DS: Two pieces: "Ghosts" (1981) and "Faint Impressions" (1982). "Ghosts" was one of my first successful integrations of my newer forms into older Western approaches. It has melodic development, classical structural elements like statement and recapitulation, theme and countertheme, solos and duets; the finale combines the elements in a sort of Romantic flourish. On top of that, it uses structural proceduralism. Like that method of accumulation; a traditional composer might state a melody and break it into motives, but I build fragments into a melody. "Faint Impressions" I mention because it's entirely mine. There are musical gestures in there I have yet to figure out how to duplicate, I turn back to study the score, and its like looking at someone else's music. It's not derivative from either East or West.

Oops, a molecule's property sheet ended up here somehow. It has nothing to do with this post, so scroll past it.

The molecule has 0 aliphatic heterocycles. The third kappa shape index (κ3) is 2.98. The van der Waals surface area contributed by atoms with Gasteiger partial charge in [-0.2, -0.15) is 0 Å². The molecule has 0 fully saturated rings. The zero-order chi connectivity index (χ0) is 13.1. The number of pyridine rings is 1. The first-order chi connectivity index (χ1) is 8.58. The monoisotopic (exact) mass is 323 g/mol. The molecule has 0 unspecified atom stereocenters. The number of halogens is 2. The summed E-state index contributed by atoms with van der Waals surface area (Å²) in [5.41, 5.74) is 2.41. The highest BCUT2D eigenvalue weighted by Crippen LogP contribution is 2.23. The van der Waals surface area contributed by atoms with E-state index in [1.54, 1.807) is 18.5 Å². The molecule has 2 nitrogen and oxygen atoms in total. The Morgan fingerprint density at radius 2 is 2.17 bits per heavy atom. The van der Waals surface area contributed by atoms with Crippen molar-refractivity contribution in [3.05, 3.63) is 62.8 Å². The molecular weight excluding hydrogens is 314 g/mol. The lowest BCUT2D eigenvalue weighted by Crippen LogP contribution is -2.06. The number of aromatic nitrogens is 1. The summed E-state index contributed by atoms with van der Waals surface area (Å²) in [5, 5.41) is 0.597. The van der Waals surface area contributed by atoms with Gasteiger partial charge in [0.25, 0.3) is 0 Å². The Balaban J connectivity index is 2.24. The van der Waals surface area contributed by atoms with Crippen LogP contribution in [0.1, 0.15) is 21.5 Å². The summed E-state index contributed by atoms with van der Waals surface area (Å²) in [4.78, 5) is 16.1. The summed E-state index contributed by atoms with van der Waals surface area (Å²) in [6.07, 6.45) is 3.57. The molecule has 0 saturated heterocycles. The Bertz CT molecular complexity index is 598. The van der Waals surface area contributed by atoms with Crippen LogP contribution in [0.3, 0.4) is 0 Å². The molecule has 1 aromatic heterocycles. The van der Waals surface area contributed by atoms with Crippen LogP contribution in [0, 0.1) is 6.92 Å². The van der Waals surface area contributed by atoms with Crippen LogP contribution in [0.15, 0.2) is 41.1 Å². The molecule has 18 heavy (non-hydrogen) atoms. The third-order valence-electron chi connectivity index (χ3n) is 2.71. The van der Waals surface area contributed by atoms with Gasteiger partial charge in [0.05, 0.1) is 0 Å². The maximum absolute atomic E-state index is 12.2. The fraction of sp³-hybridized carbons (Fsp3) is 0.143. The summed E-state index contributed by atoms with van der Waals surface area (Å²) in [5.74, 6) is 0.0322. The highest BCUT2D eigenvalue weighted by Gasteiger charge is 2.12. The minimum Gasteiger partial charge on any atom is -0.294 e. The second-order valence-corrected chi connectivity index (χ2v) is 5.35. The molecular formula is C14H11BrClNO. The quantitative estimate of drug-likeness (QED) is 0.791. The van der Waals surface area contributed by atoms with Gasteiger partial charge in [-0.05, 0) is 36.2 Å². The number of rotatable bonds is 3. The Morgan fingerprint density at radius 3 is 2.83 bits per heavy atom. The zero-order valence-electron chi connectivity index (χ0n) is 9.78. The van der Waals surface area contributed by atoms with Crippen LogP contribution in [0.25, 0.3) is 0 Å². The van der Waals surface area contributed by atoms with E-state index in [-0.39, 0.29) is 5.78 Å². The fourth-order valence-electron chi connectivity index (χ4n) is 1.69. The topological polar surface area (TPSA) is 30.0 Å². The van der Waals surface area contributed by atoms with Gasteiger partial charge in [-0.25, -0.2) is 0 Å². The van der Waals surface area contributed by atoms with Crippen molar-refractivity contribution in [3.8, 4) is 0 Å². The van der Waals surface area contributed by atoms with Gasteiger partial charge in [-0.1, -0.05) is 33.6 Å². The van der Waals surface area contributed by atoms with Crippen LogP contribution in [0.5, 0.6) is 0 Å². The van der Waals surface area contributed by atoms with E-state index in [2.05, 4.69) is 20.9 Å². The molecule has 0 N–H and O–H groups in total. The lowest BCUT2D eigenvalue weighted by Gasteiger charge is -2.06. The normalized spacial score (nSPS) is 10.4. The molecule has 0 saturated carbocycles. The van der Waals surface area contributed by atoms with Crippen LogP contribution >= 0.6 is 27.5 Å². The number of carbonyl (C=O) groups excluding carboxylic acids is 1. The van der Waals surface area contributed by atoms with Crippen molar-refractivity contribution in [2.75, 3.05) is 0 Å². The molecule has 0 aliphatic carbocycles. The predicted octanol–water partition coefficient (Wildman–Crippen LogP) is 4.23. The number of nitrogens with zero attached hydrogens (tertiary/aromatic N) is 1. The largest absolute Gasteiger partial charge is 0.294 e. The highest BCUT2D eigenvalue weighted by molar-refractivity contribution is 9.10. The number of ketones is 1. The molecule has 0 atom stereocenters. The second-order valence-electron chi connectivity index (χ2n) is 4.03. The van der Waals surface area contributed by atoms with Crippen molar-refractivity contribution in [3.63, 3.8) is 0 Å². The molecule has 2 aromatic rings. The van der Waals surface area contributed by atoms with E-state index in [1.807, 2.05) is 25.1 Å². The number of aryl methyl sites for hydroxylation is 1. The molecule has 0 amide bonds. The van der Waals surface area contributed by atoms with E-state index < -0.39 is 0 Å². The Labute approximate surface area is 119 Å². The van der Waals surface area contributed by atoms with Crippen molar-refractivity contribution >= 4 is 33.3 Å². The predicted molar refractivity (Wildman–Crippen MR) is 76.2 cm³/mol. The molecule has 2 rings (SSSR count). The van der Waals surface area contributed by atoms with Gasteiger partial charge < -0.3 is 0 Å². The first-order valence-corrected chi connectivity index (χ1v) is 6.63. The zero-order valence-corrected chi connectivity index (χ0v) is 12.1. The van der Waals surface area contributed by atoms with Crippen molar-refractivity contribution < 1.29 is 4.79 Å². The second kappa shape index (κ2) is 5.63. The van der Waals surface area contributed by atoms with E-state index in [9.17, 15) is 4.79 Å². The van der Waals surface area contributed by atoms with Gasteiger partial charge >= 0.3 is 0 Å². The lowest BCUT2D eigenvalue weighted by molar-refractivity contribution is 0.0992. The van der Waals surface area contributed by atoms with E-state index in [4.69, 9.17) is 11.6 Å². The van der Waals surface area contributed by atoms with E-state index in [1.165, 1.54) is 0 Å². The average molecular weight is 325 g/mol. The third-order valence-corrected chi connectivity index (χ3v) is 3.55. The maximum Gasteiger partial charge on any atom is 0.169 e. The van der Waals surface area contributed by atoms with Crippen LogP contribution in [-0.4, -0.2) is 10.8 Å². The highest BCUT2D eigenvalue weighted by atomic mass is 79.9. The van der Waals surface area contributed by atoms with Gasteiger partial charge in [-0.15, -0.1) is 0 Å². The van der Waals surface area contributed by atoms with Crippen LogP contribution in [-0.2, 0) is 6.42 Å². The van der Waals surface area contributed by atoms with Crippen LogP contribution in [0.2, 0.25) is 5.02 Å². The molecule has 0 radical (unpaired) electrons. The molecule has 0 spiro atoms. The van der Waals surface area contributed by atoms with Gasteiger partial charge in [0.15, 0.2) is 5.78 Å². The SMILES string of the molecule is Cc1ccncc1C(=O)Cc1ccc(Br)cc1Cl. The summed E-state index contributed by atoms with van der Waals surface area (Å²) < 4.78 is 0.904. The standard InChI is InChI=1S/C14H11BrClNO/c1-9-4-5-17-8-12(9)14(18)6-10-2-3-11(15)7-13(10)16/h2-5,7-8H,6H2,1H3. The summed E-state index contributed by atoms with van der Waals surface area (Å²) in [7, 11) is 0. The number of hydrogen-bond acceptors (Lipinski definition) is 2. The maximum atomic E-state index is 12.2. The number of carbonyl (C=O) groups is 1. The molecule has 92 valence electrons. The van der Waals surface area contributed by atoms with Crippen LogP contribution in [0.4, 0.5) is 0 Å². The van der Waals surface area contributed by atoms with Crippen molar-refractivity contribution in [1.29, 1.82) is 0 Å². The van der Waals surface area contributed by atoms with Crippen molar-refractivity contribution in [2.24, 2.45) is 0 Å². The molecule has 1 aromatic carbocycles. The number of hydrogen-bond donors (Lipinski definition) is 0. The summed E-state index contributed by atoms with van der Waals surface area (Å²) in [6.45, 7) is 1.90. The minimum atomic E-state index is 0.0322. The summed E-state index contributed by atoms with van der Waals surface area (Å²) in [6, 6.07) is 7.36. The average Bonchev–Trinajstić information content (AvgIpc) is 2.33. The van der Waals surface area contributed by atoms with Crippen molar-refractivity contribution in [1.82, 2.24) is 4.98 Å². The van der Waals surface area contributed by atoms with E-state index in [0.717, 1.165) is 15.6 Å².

B: Do you think its possible to create a "non-rhythmic" gamelan piece.
DS: Oh yes; "Faint Impressions" for instance. Gamelan doesn't have to be bound by that strict four-beat structure. It's possible to have slow melodic gestures that aren't perceivable as rhythmic gestures. I liken them to a tapestry. You don't notice a tapestry being made of threads. "Abies Magnifica" (1984) accelerates the rhythm using techniques related to kotekan and imbal until it's imperceivable as a rhythm: you can have slow sweeping events that are apparently unrelated to the fact that the musicians are playing as fast as hell.